So... how do you do it?
The ProblemIn our case, we have two meeting rooms, each with a Microsoft Surface hub on the wall. The rooms have a removable partition which enables it to be opened up into a large board room. Unfortunately, when this happens, the meeting participants can't always see the "master screen".
The ideal solution to this would be to have the display of the master screen duplicated on a "slave screen". The diagram below illustrates this need.
Two MethodsThere are two ways in which the screen can be duplicated. Method 1 involves skype. It's fairly easy to set up and requires no cabling. Unfortunately, because of generally slow internet speeds, it doesn't cope with high motion slideshows -- and it certainly doesn't cope with video.
The other method involves cables.
In this post, I want to cover off both methods. I'll be referring to the hubs as the "source", which displays the images and the "target" which receives the images from the source.
The Skype MethodThe skype method is really simple.
- Go to the target hub and turn off the volume.
- You should also turn off the microphone (these first two steps are important because they prevent the microphone from going into a feedback loop -- ie: a squeal sound).
- On the source hub, invite the target to your skype meeting.
- On the target hub, join the meeting.
- On the source push "Present Screen" near the top of the screen.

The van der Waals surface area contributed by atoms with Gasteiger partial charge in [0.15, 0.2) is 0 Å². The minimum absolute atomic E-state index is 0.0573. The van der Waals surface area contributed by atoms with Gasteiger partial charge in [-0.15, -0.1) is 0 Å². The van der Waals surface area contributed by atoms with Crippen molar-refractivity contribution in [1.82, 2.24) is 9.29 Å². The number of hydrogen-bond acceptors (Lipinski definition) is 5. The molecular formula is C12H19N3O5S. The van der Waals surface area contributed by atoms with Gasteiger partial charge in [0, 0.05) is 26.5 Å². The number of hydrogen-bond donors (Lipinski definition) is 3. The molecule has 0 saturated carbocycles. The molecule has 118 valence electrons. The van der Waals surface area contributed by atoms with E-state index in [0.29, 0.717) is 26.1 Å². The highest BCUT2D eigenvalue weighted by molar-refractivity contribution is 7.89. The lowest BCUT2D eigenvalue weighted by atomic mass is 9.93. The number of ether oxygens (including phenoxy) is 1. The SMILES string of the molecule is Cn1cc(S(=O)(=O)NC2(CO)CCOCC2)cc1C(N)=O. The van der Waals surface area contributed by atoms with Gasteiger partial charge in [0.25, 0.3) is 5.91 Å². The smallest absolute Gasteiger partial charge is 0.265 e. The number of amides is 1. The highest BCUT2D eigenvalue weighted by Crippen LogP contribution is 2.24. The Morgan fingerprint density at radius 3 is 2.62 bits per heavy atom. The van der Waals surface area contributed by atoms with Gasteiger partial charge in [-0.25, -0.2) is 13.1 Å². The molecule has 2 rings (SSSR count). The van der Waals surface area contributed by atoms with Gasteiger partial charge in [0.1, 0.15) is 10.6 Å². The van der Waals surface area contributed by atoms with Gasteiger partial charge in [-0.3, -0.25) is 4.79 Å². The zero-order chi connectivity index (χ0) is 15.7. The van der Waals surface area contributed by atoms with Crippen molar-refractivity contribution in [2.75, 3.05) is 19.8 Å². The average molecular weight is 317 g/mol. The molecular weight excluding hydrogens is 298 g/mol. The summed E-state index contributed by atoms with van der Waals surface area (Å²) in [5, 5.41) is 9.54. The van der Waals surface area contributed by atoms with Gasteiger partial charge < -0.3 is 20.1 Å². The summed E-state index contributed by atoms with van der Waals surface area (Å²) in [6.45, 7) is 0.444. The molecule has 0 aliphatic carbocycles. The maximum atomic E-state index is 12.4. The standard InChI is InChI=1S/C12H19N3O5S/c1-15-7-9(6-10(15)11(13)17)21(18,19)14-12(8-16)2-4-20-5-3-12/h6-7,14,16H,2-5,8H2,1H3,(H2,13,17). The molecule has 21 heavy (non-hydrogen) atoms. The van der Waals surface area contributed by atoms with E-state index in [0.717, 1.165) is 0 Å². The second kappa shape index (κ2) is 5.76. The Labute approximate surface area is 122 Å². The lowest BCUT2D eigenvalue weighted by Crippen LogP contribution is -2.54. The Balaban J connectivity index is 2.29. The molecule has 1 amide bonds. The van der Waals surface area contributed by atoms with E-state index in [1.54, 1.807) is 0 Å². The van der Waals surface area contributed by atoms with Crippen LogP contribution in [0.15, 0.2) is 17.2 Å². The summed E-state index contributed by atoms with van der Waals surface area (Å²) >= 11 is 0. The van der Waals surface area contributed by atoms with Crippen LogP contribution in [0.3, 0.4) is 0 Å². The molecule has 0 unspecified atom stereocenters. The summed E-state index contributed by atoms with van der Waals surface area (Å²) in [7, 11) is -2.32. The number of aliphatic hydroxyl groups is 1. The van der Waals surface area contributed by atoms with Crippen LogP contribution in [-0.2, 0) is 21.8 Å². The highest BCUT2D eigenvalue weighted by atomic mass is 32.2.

- On the target hub, maximise the screen.
You will now be able to present on the source hub and have it display on the target. For extra points, you could optionally include a laptop and share the screen to both hubs from there.
Bear in mind that while this method works, it can be a little slow to change slides and it's terrible with animation and video.
The Cable MethodTo use the cable method, you need to obtain a DisplayPort to DisplayPort cable. The Microsoft specficiations suggest that 3 metres is the maximum length but you should be able to get it to about 5 meters without too much trouble if you use a quality cable.
In the diagram below, the red marks the things that need to be looked at if you're driving an 84" surface hub from a 55" one. The purple indicates the things that would need to be changed if the target was another 55" hub.
The ports on the surface are confusing, to say the least as they're in reverse order on the 55" and 84" models. They're also not labelled well at all, particularly not as a group of "input" or "output" ports. There's subtle arrows on the ports pointing into a box or out of a box. That's your indication of whether the port is an input or output one.
Additionally, there's an important slide switch which is simply marked with an exclaimation mark in a trangle. If you slide this to the left (looking from behind the surface screens), it "turns the onboard computer off" -- except it doesn't. The onboard computer seems to function well enough regardless of how the switch is set.
What the switch does do however is determine whether or not the surface will look at the input ports. This might be important if you were going to set up a permanent cable connection but only wanted it to be "active" sometimes.
Finally, on the target hub, you'll need to switch the input to Display Port.
HDMI and VGA are options
While HDMI isn't supported as an output format, you can have HDMI as an input. That's good because HDMI cables can be longer and you can get them with built-in repeaters though I haven't tested one -- yet.
You can also, apparently connect via VGA but since VGA doesn't carry sound, you'll want to connect the audio ports together too. I haven't tested this procedure.
The official Microsoft documentation on this is here.